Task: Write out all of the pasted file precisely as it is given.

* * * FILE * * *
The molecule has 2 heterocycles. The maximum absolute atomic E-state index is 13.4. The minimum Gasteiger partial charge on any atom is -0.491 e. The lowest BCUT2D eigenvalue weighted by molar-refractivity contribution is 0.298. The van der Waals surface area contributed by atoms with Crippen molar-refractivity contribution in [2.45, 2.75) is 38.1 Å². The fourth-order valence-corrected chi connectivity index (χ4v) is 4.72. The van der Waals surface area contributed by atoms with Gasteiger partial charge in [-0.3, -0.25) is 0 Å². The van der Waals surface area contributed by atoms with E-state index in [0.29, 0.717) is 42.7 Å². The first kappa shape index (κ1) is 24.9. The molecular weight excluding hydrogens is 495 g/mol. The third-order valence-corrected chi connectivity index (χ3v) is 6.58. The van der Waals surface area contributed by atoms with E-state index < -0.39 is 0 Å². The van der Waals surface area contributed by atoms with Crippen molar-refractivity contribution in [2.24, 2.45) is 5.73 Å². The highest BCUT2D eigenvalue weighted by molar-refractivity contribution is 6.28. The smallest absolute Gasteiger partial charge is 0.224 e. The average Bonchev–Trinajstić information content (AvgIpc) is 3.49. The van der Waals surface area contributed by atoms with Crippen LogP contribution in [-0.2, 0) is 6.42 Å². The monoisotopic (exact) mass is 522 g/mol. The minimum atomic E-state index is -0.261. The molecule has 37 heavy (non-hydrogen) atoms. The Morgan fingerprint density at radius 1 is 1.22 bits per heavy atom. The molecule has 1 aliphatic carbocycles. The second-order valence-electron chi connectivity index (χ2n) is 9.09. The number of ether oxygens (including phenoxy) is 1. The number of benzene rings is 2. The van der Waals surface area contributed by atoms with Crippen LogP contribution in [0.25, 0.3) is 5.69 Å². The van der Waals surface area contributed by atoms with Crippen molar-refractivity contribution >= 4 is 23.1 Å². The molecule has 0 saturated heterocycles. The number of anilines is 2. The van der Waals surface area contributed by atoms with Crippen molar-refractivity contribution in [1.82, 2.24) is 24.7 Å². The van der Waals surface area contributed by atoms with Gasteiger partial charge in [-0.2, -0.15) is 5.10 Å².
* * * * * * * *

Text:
The molecule has 2 heterocycles. The maximum absolute atomic E-state index is 13.4. The minimum Gasteiger partial charge on any atom is -0.491 e. The lowest BCUT2D eigenvalue weighted by molar-refractivity contribution is 0.298. The van der Waals surface area contributed by atoms with Crippen molar-refractivity contribution in [2.45, 2.75) is 38.1 Å². The fourth-order valence-corrected chi connectivity index (χ4v) is 4.72. The van der Waals surface area contributed by atoms with Gasteiger partial charge in [-0.3, -0.25) is 0 Å². The van der Waals surface area contributed by atoms with E-state index in [0.29, 0.717) is 42.7 Å². The first kappa shape index (κ1) is 24.9. The molecular weight excluding hydrogens is 495 g/mol. The third-order valence-corrected chi connectivity index (χ3v) is 6.58. The van der Waals surface area contributed by atoms with E-state index < -0.39 is 0 Å². The van der Waals surface area contributed by atoms with Crippen molar-refractivity contribution in [2.24, 2.45) is 5.73 Å². The highest BCUT2D eigenvalue weighted by molar-refractivity contribution is 6.28. The smallest absolute Gasteiger partial charge is 0.224 e. The average Bonchev–Trinajstić information content (AvgIpc) is 3.49. The van der Waals surface area contributed by atoms with Crippen LogP contribution in [-0.2, 0) is 6.42 Å². The monoisotopic (exact) mass is 522 g/mol. The minimum atomic E-state index is -0.261. The molecule has 37 heavy (non-hydrogen) atoms. The Morgan fingerprint density at radius 1 is 1.22 bits per heavy atom. The molecule has 1 aliphatic carbocycles. The second-order valence-electron chi connectivity index (χ2n) is 9.09. The number of ether oxygens (including phenoxy) is 1. The number of benzene rings is 2. The van der Waals surface area contributed by atoms with Crippen LogP contribution in [0.25, 0.3) is 5.69 Å². The van der Waals surface area contributed by atoms with Crippen molar-refractivity contribution >= 4 is 23.1 Å². The molecule has 0 saturated heterocycles. The number of anilines is 2. The van der Waals surface area contributed by atoms with Crippen molar-refractivity contribution in [1.82, 2.24) is 24.7 Å². The van der Waals surface area contributed by atoms with Gasteiger partial charge in [-0.2, -0.15) is 5.10 Å².